Reading the judgment: What the Kerala HC said on the Sprinklr controversy

In his plea, opposition leader Ramesh Chennithala had said that data of citizens of Kerala was handed over to a foreign company, thus amounting to a breach of privacy.
Reading the judgment: What the Kerala HC said on the Sprinklr controversy
Reading the judgment: What the Kerala HC said on the Sprinklr controversy

The Kerala High Court last week passed an order on the ongoing Sprinklr controversy and asked the Pinarayi Vijayan-led state government to anonymise the data of citizens in Kerala under observation for COVID-19, which has been collected and collated by the American company Sprinklr, and allow the company further access only when the process of anonymisation is complete.

The Kerala High Court bench of Justices Devan Ramachandran and TR Ravi was hearing a writ petition filed by Ramesh Chennithala, the leader of the opposition in Kerala. In his plea, Chennithala had alleged that a large amount of private data of citizens of Kerala was handed over to a foreign company, thus amounting to a breach of privacy.

Chennithala in his plea alleged that the contract that the Kerala government entered in with the American company has little or no safeguards against the commercial and unauthorised exploitation of the data. He added that in case of a breach of confidentiality, or any such dispute, there is no way that the Kerala government can take any action against the company, since only the courts in New York, where the company is registered, can order any action against it. 

What the Union govt said

The government of India was also listed as a respondent in the plea, and representing the Centre, the Additional Solicitor General of India, P Vijayakumar, submitted a statement in court that the privacy of the citizens of Kerala is their primary concern. The counsel also stated that the contract did not have sufficient confidentiality clauses and that clauses to ensure confidentiality were added only subsequently. 

The Centre told the court there was no need for Kerala to approach any company outside India since there were “equally or more competent” companies in India. The counsel added that the state could have approached the Centre and that they would have been able to give the same or better support to them. 

Kerala’s defence 

The state government, represented by Additional Advocate General KK Ravindranath, said that the Kerala government, in anticipation of ‘worst case projections’ and ‘possibility of a sudden spike in cases,’ felt that they needed a system which could handle the data of over 80 lakh citizens. The Kerala government said Sprinklr was approached since not many government companies are technically equipped to handle such large data and thus, it was forced to take the assistance of Sprinklr, as the company showed an interest in working with the government. Additionally, the company had promised to offer their services free for a period of six months.

Responding to Chennithala’s concerns on privacy, the Kerala government stated that the government takes full responsibility for the protection of data. The counsel added that the available protective systems make it impossible for Sprinklr or anyone else to breach confidentiality or to deal with the data "surreptitiously or maliciously," and that control of all the data has been given to the Kerala government.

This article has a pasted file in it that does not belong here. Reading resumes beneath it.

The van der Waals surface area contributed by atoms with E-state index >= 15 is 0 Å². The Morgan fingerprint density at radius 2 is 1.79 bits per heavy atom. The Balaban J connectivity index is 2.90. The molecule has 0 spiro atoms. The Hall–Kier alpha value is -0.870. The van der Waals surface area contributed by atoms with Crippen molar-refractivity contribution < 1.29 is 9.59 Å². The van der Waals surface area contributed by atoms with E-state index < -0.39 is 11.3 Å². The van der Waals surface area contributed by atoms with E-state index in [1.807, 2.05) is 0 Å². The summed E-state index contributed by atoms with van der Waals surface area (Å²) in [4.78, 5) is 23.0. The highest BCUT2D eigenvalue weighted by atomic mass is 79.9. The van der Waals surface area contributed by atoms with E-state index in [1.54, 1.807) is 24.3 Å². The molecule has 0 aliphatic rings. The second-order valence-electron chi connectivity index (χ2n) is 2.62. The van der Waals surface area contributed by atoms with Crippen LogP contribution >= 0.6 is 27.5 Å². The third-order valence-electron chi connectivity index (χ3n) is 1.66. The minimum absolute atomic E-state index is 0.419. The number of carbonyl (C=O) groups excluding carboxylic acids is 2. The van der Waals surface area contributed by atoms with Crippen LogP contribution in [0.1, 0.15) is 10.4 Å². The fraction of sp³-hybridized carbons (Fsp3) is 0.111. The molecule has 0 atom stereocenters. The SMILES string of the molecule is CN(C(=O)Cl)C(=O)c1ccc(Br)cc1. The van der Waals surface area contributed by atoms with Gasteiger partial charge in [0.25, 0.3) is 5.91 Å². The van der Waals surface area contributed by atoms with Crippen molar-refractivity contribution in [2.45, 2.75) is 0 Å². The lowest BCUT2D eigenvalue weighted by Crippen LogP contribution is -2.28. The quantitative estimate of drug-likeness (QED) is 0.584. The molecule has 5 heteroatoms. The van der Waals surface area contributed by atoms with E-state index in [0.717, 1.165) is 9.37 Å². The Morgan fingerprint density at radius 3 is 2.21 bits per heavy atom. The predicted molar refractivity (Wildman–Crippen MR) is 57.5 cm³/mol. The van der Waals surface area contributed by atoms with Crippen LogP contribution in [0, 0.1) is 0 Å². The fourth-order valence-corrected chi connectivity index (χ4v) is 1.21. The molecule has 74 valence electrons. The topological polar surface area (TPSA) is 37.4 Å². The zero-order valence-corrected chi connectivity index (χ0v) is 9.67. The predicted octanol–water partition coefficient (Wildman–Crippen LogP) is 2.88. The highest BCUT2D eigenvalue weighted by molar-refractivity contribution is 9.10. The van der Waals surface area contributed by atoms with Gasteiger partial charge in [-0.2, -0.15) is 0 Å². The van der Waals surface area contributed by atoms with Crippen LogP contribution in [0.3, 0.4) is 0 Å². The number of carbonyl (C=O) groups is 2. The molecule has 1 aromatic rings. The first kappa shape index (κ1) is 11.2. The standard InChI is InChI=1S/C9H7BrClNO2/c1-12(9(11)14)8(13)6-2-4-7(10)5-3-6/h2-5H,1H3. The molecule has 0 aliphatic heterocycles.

With respect to jurisdiction, the Kerala government said that since the data “resides in India” any breach of confidentiality will mean that action can be taken against Sprinklr in India. The counsel added that, however, any breach of contract by the Kerala government can make it liable to face action in New York.

The Kerala government also told the court that Sprinklr’s services are free only for six months from the date of the contract and after that, Kerala will have to search for alternatives. The state added that it has no issue with approaching the Centre and seeking the help of the National Information Centre to manage such data after the contract ends.

What the court said

The court noted the Kerala government’s stand that it “cannot continue the fight against COVID-19 without the assistance of the software provided by Sprinklr,” and stated that it will not be issuing any orders to obstruct the government’s efforts. However, the court stated that since no data is currently available with Sprinklr, all remaining or secondary data should also be entrusted back to the Kerala government.

Issuing an interim order, the two-judge bench ordered the Kerala government to anonymise all the data that have been collected and collated from the citizens with respect to the COVID-19 epidemic. It also ordered that Sprinklr shall be allowed to have access to this data only after the process of anonymisation is completed.

The court said that every citizen, from whom data is to be taken in future, must be informed that their data has been collected and is likely to be accessed by Sprinklr or any other third party and their specific consent must be taken.

The court also prohibited Sprinklr from breaching confidentiality and ordered that it entrust all data to the Kerala government as soon as their contractual obligation is over. The company was also prohibited from using the name or official logo of the Kerala government.

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